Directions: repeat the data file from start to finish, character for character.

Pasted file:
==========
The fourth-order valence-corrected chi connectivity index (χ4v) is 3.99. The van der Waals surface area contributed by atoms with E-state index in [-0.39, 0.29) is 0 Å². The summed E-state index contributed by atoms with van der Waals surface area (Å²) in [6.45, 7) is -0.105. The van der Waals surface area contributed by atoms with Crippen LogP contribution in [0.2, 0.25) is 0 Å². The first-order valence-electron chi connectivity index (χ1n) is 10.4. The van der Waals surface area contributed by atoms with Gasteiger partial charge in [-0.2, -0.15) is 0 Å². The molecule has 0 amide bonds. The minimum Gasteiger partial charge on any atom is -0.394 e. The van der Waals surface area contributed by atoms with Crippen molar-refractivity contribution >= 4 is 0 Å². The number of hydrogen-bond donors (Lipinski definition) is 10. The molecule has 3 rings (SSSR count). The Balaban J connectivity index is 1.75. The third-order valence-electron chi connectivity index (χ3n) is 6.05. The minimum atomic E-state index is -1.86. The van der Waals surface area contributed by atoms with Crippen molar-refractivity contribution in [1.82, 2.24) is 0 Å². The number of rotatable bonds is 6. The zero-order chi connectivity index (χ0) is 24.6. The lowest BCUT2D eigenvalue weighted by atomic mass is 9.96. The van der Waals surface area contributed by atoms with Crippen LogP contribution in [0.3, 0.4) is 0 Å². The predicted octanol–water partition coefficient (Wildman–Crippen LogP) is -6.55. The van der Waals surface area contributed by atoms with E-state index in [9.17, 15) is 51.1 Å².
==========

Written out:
The fourth-order valence-corrected chi connectivity index (χ4v) is 3.99. The van der Waals surface area contributed by atoms with E-state index in [-0.39, 0.29) is 0 Å². The summed E-state index contributed by atoms with van der Waals surface area (Å²) in [6.45, 7) is -0.105. The van der Waals surface area contributed by atoms with Crippen LogP contribution in [0.2, 0.25) is 0 Å². The first-order valence-electron chi connectivity index (χ1n) is 10.4. The van der Waals surface area contributed by atoms with Gasteiger partial charge in [-0.2, -0.15) is 0 Å². The molecule has 0 amide bonds. The minimum Gasteiger partial charge on any atom is -0.394 e. The van der Waals surface area contributed by atoms with Crippen molar-refractivity contribution >= 4 is 0 Å². The number of hydrogen-bond donors (Lipinski definition) is 10. The molecule has 3 rings (SSSR count). The Balaban J connectivity index is 1.75. The third-order valence-electron chi connectivity index (χ3n) is 6.05. The minimum atomic E-state index is -1.86. The van der Waals surface area contributed by atoms with Crippen molar-refractivity contribution in [1.82, 2.24) is 0 Å². The number of rotatable bonds is 6. The zero-order chi connectivity index (χ0) is 24.6. The lowest BCUT2D eigenvalue weighted by atomic mass is 9.96. The van der Waals surface area contributed by atoms with Crippen LogP contribution in [0.3, 0.4) is 0 Å². The predicted octanol–water partition coefficient (Wildman–Crippen LogP) is -6.55. The van der Waals surface area contributed by atoms with E-state index in [9.17, 15) is 51.1 Å².